There's likely more than meets the eye in Walmart's broadside against Visa and the fees it charges retailers, says Cambrian College business professor Brian Vendramin.
On June 11, Walmart Canada announced it would no longer accept Visas at its stores, starting July 18 in its Thunder Bay location.
“This change will then be rolled out in phases across the country,” Walmart said in its news release.
“To keep prices low, we continuously assess opportunities to lower our operating expenses. Walmart Canada pays over $100 million in fees to accept credit cards each and every year.
“Lowering costs such as these is necessary for us to be able to keep our prices low and continue saving our customers money.”
Visa fired back last week, saying it has been negotiating with Walmart for months, and offered the company a much lower fee, “one of the lowest of any merchant in Canada.”
The credit card giant also said it voluntarily lowered fees in 2014 in an agreement with the federal government.
Small business merchants have said for years the transaction fees they must pay credit card companies adds significant costs to their business and hurts their bottom line.
"If you go into a small retailer, they will ask you if you have Interac, because that's a much smaller fee to them," he said.
But Vendramin said the notion Walmart is fighting to help small business, as well as themselve, should be viewed skeptically.
"This came out (June 11) and they target Thunder Bay as where they're going to start this program," he said. "To me, it was a trial balloon, just to see what was going to happen."
It's also not clear that even if Walmart is successful, that consumers would see lower prices. The fees generally are hidden costs, added after the purchase price. That means retailers have to eat the fees, or raise all their prices to offset the costs of the added charges.
"As consumers, we always want lower prices and Walmart's mantra is rollback prices," Vendramin said.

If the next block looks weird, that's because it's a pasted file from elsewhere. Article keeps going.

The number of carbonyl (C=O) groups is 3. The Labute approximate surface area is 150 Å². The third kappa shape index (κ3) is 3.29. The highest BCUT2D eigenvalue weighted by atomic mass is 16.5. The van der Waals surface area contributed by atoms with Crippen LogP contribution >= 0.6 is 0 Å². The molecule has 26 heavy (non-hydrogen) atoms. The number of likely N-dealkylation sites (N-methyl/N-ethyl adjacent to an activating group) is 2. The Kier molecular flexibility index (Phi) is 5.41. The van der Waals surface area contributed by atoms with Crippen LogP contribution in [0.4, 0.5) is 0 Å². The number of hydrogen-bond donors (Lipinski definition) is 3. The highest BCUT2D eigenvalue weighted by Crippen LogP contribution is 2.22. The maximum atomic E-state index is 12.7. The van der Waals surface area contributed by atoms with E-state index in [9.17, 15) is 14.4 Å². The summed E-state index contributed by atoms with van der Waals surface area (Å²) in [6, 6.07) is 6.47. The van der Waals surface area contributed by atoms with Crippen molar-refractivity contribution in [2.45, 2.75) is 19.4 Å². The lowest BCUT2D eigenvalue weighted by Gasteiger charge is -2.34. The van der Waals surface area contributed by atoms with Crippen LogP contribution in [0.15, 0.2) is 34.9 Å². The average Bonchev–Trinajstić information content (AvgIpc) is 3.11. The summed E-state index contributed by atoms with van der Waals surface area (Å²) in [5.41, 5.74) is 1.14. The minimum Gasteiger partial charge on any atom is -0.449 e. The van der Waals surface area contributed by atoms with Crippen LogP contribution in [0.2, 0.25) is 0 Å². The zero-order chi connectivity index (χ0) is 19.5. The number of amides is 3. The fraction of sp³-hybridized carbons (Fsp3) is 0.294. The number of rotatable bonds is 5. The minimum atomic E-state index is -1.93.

To lower prices, they squeeze suppliers by demanding lower costs for goods, using their massive purchasing power as leverage. A similar strategy could be in play here, he said.
"They can go after Visa, because this is a big hit to them,” Vendramin said.
“And if they can get Visa to lower their rate, then in fact they can continue with lowering their operating costs. The big question is would Walmart then say that they were able to reduce fees, and now we'll pass that on to the consumer."
But the move raises questions, he said, because Walmart already offers a credit card that charges fees comparable to Visa.
"When you go into Walmart, they are always asking you if you want a Walmart Mastercard,"
Vendramin said. "So I think there's a bigger story here. I think Walmart is trying to get into the banking business. They're going to try and do the same thing as President's Choice."
If Visa does give in, however, he said look for other big retailers such as Canadian Tire and Loblaws to seek similar treatment.
If Visa refuses to accept Walmart's demands, the company could have to live without one of the most popular credit cards in the world.
"Clearly Walmart crunched their numbers and believe they can move forward without Visa and not have a loss," Vendramin said.
"But consumers could just shop with their feet. They could say, if you're not going to accept this, we're not going to shop here."